In the early 1960′s, when the German economy was beginning to recover from the war, Germany invested heavily in new subways (U-Bahn) and fast commuter style metropolitan railways (S-Bahn). The tram or strassebahn, which bore the brunt of providing public transit from the late 40′s, to the 60′s, was largely regarded by many as a dated or even obsolete. At the time, German planners were going to abandon most trams systems or upgrade to S-Bahn by the Millennium, but unplanned events reversed this trend. Three surprising things happened to cities that replaced trams with subways S-Bahn and buses, which made public transit policy and transportation projections go awry:
- Cities which abandoned trams, in favour of U-Bahn and S-Bahn saw an overall drop in transit ridership.
- The cost of new S-Bahn and U-Bahn construction, all but bankrupted local transit authorities, which then bled money from the rest of the transit system.
- Public transit systems were seen to be mainly used by the poor, the elderly, and students.
Collectively these events, but especially number 3, became to be known as the German Disease.
Not widely reported, except in specialist journals, the German disease was a serious threat to public transit, as many transit customers who could use the car, did; leaving the public transit system for mainly the socially disadvantaged. Public transit was seen as an appendage of the social welfare system and operated as such, further continuing the downward spiral of ridership. Flashy new subways and S-Bahns, just did not attract the ridership as projected, which caused great concern for transit planners and politicians alike, for many, they did not have a “plan B”.
With the erosion of public transit, authorities in many cities issued a diktat to transit managers, especially tram managers (trams were still thought to be obsolete); “either you increase ridership or you will lose it“. Tramway (streetcar) managers recognized that the lowly tram was the backbone of their transit system; no trams, no customers; leading to the wholesale abandonment of urban transportation. Local managers did something quite unspectacular, yet very effective; opened honest consultation with the transit user or customer. This honest and open dialog found that the average transit customer wanted, not flashy new U-Bahns or S-Bahns, but trams giving a doorstep to doorstep service: “transit customers wanted transit on the pavement, ready to use.” With subways and S-Bahns, the vast majority of transit customers had to take a bus to the rapid or express transit and again take a bus to their destination. What did ring loud and clear was the transit customer did not want to take a bus!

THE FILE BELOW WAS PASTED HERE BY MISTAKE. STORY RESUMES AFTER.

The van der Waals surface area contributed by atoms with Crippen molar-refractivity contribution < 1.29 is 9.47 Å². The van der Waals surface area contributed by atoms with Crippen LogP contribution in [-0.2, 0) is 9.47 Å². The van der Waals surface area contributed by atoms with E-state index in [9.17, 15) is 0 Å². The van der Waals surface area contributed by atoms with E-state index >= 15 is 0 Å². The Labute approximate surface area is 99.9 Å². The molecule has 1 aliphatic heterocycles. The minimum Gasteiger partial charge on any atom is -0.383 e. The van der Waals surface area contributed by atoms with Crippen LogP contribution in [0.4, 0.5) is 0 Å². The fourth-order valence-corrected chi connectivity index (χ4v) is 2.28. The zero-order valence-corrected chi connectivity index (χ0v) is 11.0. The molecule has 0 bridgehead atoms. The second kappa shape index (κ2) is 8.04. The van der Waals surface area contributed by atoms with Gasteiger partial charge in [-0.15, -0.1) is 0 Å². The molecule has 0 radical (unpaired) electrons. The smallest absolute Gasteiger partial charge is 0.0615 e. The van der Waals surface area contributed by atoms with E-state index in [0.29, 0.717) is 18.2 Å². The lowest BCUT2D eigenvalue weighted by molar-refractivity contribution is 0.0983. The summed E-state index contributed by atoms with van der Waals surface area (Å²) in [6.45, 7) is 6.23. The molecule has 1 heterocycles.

With this wealth of information and public input, transit managers designed and operated transit systems to best suit their customers needs. Public pressure was brought against building politically inspired, gold-plated subway schemes and S-Bahns were only planned when there was actually the ridership to warrant them. In the mid 80′s began a reversal of planning and instead of abandoning tramways, a program of tramway renewal and expansion began. The introduction of low-floor tramcars brought an almost universal mobility for all to all tram systems, which saw increased use of public transport. Cities with tramways were thought to be progressive and by the 1990′s, a marked modal shift from car to tram was clearly evident.
The German disease, saw a remarkable German cure and with much ingenuity such as ‘Bistro’ cars, party trams, and TramTrains, German transit planning is seen as one of the most progressive in the world.
The question we should ask ourselves is : “do we suffer from the German disease?” And if we do, “do our politicians have the political fortitude to rectify the situation?” Promises of more U-Passes, especially on an over stressed bus system; planning for more hugely expensive gold-plated subways, that in the end cater to very few new transit customers; and the staggering fact that 80% of SkyTrain’s ridership, first take a bus to the light-metro, indicate that the metro region has a bad case of the German Disease. Sadly, no one yet is willing to admit to this, or that there is even a problem.
What is taken for mediocrity in Europe, is considered success in Vancouver!